Overall, both investigated scaffold options proved to be cytocompatibility with the eFPCs of interest and had been characterized as biocompatible during respective evaluations for CE marking. These two systems provide delivery options for external and internal wounds to be treated with equine progenitor cells, yet further developments are required in order to identify cyto-compatible and biocompatible matrices suitable for cell delivery and reconstruction of musculoskeletal defects impacting tendon, cartilage and bone. Hydrogels for human progenitor tenocyte delivery have been previously described . For cartilage cell therapies, polymeric structures based on polyethylene glycol (PEG), chitosan, albumin or hyaluronan have been investigated for injectable applications yielding adhesive, chondrogenic and mitogenic properties . Bone cell therapies using progenitor cells have been evaluated with poly(L-lactic acid)/tricalcium phosphate scaffolds with encouraging results [52,63]. Data gathered around the behavior of eFPCs in the collagen biological matrices of interest are similar to results obtained with human progenitor cells in the same polymeric scaffolds, which are being investigated in clinical trials in Switzerland (CHUV, Bru_PBB Priority Project) and Asia (Taiwan and Japan, trial ID numbers NCT03624023 and NCT02737748) for donor site wounds and diabetic ulcers [43,47,48,50,57,58].
Hippiatric case reports of ePBB application
In all clinical cases, no biopsies were taken to evaluate eFPC persistence during the wound healing phase. Furthermore, limited and preliminary conclusions could be drawn from the considered cases, as no controls could be used to comparatively assess the influence of ePBBs against standards of care. However, similarities could be observed between the use of ePBBs in equine subjects and application of human PBBs in burn patient populations. Indeed, while being unquantified, some inflammation reduction and apparent stimulation of tissue repair was observed. Absence of immunogenicity and tumorigenicity was confirmed, by patient examination at the time of wound closure and one year later, respectively. Effects of ePBB applications were subjectively evaluated by attending veterinarians as safe and positive towards tissue repair and wound healing.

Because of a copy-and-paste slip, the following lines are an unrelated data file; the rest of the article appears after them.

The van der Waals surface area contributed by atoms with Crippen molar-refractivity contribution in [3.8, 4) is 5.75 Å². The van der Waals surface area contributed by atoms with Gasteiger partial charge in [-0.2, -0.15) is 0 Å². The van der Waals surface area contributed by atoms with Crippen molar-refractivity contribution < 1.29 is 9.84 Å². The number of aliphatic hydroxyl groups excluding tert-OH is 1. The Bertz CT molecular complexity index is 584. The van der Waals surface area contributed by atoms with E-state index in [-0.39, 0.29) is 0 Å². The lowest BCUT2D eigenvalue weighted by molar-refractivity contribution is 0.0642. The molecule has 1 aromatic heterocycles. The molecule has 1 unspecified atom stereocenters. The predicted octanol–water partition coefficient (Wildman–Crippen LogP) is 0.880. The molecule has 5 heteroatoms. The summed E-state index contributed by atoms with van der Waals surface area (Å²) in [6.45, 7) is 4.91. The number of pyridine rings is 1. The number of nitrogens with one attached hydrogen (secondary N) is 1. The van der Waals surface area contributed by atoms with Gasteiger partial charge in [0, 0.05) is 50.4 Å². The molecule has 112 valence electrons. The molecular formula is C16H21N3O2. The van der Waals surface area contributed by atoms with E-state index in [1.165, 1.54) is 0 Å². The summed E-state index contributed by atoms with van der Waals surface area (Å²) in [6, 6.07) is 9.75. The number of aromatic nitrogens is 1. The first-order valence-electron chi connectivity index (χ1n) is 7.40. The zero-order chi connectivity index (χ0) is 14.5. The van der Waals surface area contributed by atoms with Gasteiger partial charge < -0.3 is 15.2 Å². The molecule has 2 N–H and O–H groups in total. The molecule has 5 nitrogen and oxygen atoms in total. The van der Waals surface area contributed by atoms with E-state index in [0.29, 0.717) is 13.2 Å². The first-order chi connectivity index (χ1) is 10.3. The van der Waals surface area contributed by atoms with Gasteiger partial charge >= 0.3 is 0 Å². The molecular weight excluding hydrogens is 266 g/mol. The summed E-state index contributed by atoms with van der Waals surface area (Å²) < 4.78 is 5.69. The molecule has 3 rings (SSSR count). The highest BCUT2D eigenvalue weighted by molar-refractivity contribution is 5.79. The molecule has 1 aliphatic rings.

The different advantages of optimized progenitor cell banking allow for manufacture of bioengineered cell therapy constructs at relatively low direct costs, as reported for human PBBs . Given the apparent beneficial effect of ePBBs on equine wound healing, which needs confirmation on a larger patient group in a controlled comparative study, the drastic economic consequences brought down by severe injuries in highly valuable veterinary patients (e.g. race horses or camels) might be alleviated by application of such novel therapies. In addition, due to the high levels of similarity between human and equine cutaneous wound healing and the documented immune privilege characterizing primary progenitor cells, equine models appear as optimal for large animal studies during development of such human wound healing solutions. In parallel and as demonstrated in the present work, the use of investigational therapies as veterinary magistral preparations might benefit numerous equine patients otherwise destined for euthanasia, while gathering extensive preclinical safety data, in a relatively straightforward regulatory framework. As evidenced during translational work in human clinical cases, optimal therapeutic gains provided by highly-specialized medicine and novel products may only deploy their full beneficial effects through close inter-professional collaboration between research, regulatory, paramedical and medical personel, which all gravitate around and support the patient in her/his journey towards recovery and health restoration.
Overall assessment of eFPCs
Based on the exposed technical data and gathered experience around progenitor cells and eFPCs in particular, major important aspects and specificities confirm the suitability of such primary cell types for large-scale cell banking and bioengineered product assembly. Indeed, due to robustness and consistency of cellular characteristics throughout processing, progenitor cells optimally adapt to the stringent requirements of GMP manufacturing workflows with regard to technical parameters and safety screening. Both cell delivery scaffolds (collagen and HA) were confirmed to be well adapted for conjugation with eFPCs based on cyto-compatibility parameters. Such data align with prior art around the use of human progenitor cells in PBBs, whereas standardized cellular construct preparation (scaffold size and cell seeding density) allowed for robustness of experimental assays and sparing use of biological materials. Specifically, while using tiered cell banking and construct incubation periods before clinical application, the required quantity of therapeutic cells is relatively inferior to those of injectable cell-based products, which can contain several 109 cells/dose. The choice of cell seeding density had been derived from clinical experience around human PBBs, where live therapeutic cell yields had been optimized and validated in our Burn Center [43,46,47,49]. However and although the observed efficacy was classified as satisfactory in the present case studies, therapeutic cell doses seeded and obtained after construct incubation might benefit from further optimization with regard to specific injury classification, location and topology. In addition, simple manufacture and optimal physico-chemical properties of collagen scaffolds (moldability, capacity for bio-resorption and cell adherence) resulted in optimal construct colonization, viable integration and proliferation of seeded eFPCs.